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Basic sh script syntax

The most basic shell script is a list of commands exactly as could be typed interactively, prefaced by the #! magic header. All the parsing rules, filename wildcards, $PATH searches etc., which were summarized above, apply.
In addition:
# as the first non-whitespace character on a line
flags the line as a comment, and the rest of the line is completely ignored. Use comments liberally in your scripts, as in all other forms of programming.

\ as the last character on a line
causes the following line to be logically joined before interpretation. This allows single very long commands to be entered in the script in a more readable fashion. You can continue the line as many times as needed. Less detail
This is actually just a particular instance of \ being to escape, or remove the special meaning from, the following character.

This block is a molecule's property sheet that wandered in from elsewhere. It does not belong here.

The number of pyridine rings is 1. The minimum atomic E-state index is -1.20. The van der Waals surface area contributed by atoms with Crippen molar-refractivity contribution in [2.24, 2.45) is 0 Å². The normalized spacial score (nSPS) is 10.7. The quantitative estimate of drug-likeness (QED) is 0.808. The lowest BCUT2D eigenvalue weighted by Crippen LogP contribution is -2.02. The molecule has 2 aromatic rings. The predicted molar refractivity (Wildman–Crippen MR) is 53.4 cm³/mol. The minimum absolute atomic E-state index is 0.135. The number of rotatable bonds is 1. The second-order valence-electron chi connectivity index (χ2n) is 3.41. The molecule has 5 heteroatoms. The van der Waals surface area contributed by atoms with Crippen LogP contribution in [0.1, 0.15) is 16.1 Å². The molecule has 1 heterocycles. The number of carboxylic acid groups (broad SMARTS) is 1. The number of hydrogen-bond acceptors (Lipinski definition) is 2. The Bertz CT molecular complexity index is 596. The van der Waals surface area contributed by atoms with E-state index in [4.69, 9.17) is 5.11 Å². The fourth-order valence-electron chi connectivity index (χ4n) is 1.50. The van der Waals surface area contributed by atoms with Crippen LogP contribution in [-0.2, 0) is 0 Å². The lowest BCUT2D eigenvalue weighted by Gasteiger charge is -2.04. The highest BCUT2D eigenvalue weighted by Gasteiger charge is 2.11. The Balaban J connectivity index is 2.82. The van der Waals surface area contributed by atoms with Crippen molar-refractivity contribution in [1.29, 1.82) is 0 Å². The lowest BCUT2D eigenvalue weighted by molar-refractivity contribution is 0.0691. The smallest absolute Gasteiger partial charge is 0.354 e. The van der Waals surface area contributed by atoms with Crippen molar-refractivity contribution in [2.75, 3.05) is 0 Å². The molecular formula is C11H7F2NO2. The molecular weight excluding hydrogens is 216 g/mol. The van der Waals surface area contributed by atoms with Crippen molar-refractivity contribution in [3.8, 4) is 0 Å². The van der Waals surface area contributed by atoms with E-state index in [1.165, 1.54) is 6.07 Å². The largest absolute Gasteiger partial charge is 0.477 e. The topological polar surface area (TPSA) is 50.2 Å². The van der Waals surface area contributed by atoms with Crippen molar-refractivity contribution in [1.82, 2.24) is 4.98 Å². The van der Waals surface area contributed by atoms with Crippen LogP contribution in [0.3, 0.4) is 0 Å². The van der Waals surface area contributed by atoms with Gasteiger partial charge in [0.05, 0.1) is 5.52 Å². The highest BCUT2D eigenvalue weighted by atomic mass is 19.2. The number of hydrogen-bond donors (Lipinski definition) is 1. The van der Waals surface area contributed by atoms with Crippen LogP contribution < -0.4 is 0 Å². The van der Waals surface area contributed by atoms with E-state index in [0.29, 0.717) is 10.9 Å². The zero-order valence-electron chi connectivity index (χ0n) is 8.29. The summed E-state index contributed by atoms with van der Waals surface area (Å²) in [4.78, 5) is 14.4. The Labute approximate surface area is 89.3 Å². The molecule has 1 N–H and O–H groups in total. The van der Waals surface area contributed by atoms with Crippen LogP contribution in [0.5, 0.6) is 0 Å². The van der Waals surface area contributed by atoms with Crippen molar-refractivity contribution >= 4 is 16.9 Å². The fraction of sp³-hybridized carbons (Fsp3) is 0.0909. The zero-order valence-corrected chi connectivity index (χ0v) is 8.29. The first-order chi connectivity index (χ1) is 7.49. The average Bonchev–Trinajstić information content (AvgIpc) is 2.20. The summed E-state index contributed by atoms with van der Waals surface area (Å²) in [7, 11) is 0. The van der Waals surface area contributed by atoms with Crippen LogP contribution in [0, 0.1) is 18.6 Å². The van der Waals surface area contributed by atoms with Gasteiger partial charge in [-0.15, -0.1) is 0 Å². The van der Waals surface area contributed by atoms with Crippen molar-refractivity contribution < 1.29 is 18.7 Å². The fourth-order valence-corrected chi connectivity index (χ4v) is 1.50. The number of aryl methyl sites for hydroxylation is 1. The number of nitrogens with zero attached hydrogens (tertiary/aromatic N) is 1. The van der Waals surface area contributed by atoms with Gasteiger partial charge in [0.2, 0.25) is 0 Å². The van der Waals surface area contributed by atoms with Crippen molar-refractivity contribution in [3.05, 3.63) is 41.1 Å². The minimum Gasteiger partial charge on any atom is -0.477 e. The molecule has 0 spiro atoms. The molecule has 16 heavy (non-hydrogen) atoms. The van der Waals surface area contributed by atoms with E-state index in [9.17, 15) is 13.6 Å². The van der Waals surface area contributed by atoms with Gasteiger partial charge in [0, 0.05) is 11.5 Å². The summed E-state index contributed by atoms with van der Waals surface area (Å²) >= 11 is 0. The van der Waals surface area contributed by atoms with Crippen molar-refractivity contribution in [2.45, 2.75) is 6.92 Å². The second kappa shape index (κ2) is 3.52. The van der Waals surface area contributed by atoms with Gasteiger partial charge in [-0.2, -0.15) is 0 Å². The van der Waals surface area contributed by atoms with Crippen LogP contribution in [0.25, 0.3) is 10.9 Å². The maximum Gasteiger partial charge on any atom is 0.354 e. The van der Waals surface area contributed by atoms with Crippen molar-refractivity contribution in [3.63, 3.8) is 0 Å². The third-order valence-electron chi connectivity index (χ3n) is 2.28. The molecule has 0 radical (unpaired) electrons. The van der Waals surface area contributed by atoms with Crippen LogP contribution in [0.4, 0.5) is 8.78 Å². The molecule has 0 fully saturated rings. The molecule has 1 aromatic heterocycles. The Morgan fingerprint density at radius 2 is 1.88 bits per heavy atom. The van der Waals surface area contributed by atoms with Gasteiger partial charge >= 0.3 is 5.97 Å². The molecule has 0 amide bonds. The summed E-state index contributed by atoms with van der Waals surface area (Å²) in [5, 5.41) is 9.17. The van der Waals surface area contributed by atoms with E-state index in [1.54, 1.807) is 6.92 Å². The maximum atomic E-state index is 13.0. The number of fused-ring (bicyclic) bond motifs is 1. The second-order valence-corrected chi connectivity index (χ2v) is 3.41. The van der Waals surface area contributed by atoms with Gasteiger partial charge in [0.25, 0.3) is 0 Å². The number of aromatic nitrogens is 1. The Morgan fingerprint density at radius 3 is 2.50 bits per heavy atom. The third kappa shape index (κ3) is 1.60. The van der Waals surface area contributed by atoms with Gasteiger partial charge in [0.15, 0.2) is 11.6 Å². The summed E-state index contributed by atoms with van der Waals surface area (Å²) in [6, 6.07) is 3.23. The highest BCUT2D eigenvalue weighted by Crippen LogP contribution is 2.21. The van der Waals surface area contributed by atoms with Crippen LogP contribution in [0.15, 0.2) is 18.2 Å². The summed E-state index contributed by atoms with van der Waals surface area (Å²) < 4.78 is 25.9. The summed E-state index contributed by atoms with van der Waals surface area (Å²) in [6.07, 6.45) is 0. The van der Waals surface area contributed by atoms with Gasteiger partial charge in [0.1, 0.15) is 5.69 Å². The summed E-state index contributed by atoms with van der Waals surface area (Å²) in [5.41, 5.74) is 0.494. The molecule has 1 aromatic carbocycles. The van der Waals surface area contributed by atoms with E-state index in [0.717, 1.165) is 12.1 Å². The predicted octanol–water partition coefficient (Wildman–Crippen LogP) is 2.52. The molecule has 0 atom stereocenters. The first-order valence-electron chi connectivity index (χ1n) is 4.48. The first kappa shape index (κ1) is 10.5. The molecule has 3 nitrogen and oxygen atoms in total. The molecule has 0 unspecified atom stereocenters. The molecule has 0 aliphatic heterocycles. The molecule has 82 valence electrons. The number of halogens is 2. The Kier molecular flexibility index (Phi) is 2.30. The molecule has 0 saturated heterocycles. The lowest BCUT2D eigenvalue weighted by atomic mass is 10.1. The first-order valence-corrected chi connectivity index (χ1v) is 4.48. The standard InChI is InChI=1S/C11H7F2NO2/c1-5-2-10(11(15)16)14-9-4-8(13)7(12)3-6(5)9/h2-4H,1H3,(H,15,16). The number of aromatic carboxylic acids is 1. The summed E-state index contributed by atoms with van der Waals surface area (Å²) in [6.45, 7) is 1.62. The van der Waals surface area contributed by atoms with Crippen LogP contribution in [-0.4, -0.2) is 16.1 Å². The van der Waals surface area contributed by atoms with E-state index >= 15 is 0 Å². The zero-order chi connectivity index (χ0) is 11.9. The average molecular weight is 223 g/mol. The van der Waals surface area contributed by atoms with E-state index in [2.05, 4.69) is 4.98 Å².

; as a separator between words on a line
is interpreted as a newline. It allows you to put multiple commands on a single line. There are few occasions when you must do this, but often it is used to improve the layout of compound commands.
Example: ex1 display, text

Exit status

Every command (program) has a value or exit status which it returns to the calling program. This is separate from any output generated. The exit status of a shell script can be explicitly set using exit N, or it defaults to the value of the last command run. Less detail
The exit status is an integer 0-255. Conventionally 0=success and any other value indicates a problem. Think of it as only one way for everything to work, but many possible ways to fail. If the command was terminated by a signal, the value is 128 plus the signal value.

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